The second and third parts reflect distinct eras of planning, and are divided into the park's first ten years and next twenty years. These sections essentially provide the context for the birth and growth of a relatively young national park and provide readers with a thematic framework with which to think of the park's management history. The park complex's first decade of administration can be characterized by the Park Service's attempts to carry out the legislative mandates of the North Cascades Act, develop the new park's management on a strong foundation of research, advance a strong commitment to wilderness preservation, and contend with the often contradictory aspects of traditional park management. The last twenty years of management can be characterized by the Park Service's attempts to come to terms with the park's past as well as its future. On the one hand, the agency addressed long-standing management problems in its attempts to resolve hydropower issues and disputes over land acquisition and resource use in Stehekin. And on the other, the agency demonstrated its desire to place wilderness foremost in present and future management decisions with the creation of a wilderness district. At the same time, it sought ways to improve visitor services, for example, with the construction of a visitor center. This situation revealed one of the central themes of the park's management. Most visitors never strayed far from their cars, and the agency needed a facility to educate the public about the wilderness few would see.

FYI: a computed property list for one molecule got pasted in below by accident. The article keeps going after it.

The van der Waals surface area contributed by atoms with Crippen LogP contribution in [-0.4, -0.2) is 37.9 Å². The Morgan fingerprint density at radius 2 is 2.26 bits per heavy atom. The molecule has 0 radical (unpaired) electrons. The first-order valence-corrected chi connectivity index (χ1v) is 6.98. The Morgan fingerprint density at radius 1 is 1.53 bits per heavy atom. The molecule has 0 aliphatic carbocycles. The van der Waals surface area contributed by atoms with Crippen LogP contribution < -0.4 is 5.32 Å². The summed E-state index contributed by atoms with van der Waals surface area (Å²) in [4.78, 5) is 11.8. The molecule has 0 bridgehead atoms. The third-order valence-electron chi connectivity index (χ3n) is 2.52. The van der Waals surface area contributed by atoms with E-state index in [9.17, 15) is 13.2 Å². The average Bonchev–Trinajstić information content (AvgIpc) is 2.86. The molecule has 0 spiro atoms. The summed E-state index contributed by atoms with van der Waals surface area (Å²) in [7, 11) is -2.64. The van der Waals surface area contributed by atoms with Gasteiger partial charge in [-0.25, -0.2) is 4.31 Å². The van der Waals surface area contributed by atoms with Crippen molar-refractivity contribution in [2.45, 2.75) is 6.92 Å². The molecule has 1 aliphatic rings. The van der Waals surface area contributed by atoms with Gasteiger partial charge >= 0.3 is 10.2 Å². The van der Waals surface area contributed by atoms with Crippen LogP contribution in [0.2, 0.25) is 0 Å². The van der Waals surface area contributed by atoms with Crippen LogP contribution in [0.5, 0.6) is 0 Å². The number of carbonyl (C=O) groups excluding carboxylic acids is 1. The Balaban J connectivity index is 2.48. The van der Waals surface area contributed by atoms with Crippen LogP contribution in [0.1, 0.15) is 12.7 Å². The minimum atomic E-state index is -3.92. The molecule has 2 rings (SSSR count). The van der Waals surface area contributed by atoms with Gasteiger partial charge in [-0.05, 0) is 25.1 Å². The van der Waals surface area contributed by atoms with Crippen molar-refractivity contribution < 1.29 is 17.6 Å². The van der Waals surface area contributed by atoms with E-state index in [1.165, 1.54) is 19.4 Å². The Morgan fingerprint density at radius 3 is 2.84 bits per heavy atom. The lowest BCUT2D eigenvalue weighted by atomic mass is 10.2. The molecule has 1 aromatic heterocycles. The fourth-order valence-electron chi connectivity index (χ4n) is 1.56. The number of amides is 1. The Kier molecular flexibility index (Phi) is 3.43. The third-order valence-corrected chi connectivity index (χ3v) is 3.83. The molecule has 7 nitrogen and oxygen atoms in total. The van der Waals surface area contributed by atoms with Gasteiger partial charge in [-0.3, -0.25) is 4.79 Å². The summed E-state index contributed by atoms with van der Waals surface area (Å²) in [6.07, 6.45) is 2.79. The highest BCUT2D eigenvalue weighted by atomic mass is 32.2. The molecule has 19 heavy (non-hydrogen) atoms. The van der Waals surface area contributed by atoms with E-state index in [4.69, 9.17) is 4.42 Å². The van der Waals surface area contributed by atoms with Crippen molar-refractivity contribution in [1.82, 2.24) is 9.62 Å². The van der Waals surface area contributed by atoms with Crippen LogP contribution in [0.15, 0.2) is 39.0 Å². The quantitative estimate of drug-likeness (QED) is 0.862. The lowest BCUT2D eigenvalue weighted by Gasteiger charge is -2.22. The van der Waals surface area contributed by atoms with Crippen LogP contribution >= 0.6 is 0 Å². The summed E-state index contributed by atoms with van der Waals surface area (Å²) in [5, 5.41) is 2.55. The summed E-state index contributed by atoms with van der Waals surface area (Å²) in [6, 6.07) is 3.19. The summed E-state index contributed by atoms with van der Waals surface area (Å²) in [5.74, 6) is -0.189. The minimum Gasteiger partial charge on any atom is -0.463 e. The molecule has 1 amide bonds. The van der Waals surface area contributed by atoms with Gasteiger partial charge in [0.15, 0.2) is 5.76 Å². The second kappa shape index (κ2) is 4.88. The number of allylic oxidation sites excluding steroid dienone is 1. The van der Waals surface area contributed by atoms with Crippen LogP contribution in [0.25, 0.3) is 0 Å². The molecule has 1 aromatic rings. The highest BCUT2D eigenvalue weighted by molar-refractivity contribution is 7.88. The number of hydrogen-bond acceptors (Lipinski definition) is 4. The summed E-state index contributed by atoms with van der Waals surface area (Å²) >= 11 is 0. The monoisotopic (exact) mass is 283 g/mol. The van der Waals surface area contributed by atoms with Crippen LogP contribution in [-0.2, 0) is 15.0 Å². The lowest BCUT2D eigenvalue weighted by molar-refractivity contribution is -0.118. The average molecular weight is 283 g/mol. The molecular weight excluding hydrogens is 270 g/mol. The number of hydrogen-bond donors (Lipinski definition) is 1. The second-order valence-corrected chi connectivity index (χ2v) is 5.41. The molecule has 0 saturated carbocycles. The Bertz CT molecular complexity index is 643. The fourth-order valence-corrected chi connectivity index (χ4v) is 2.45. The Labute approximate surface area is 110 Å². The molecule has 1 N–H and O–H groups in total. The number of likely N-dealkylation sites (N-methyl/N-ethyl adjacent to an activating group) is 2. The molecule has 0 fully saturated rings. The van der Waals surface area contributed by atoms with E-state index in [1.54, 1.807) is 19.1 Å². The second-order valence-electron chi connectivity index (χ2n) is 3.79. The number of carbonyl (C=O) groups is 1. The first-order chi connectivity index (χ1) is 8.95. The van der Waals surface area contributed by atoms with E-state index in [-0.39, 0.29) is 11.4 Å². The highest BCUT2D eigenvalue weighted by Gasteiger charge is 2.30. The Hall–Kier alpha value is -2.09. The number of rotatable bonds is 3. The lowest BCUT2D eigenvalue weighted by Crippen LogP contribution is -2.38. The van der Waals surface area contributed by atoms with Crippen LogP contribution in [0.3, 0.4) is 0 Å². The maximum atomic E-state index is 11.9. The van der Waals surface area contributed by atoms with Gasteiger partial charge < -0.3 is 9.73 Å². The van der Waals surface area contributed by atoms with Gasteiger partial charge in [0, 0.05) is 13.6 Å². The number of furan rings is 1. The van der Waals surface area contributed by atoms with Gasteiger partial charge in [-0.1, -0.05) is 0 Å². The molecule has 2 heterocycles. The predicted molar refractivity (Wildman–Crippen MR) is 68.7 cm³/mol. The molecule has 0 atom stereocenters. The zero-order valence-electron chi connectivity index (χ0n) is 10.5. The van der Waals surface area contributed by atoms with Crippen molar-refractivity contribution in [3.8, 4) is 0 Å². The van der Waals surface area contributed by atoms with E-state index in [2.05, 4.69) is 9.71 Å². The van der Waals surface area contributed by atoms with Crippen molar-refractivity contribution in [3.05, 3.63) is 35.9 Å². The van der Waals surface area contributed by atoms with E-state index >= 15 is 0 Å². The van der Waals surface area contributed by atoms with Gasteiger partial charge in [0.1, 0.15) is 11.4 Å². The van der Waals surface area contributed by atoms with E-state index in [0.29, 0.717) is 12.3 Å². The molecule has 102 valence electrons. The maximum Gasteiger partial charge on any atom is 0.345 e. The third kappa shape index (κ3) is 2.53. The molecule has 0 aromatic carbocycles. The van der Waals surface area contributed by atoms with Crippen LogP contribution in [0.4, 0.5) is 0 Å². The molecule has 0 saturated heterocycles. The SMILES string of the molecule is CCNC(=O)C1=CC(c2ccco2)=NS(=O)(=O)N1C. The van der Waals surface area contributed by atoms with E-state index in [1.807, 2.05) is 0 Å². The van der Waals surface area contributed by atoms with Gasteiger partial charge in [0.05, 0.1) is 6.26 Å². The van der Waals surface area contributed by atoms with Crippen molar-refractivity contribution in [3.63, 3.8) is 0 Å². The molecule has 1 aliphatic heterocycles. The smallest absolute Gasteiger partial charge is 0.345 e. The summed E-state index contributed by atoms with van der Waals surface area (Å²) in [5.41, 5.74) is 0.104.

An administrative history cannot be written without the support of many people, ranging from park staff to librarians. I have many people to thank, and at the risk of overlooking some, I will attempt to mention them all. First, thanks go to Gretchen Luxenberg and Stephanie Toothman who started this project a number of years ago. In the late 1980s, Stephanie and Gretchen began the research for this project. Their efforts were part of a larger cultural resource initiative directed at parks in the Northwest; they were also part of the planning effort undertaken by Superintendent John Reynolds in nearly every facet of management for North Cascades. Stephanie and Gretchen, then the regional and research historians, respectively, in the National Park Service's Pacific Northwest Regional Office  in Seattle, Washington, completed most of the archival research. However, funding problems and time constraints caused the project to be shelved. Meanwhile, Gretchen, who had produced several important studies on North Cascades, including the park's historic resource study, completed the park's archives project. The project created a discrete collection of documentary materials pertinent to the park's administration. In the process, she added still more material to the bulging files on the park's administrative history in the Seattle office. Fortunately, funding became available to complete the project beginning in 1995. And it was around that time that Stephanie and Gretchen passed the responsibility to me. I had already perused the North Cascades files while looking for a topic for my dissertation and gladly accepted the task. After some minor interruptions during the Park Service's reorganization in 1996, I was able to complete the study.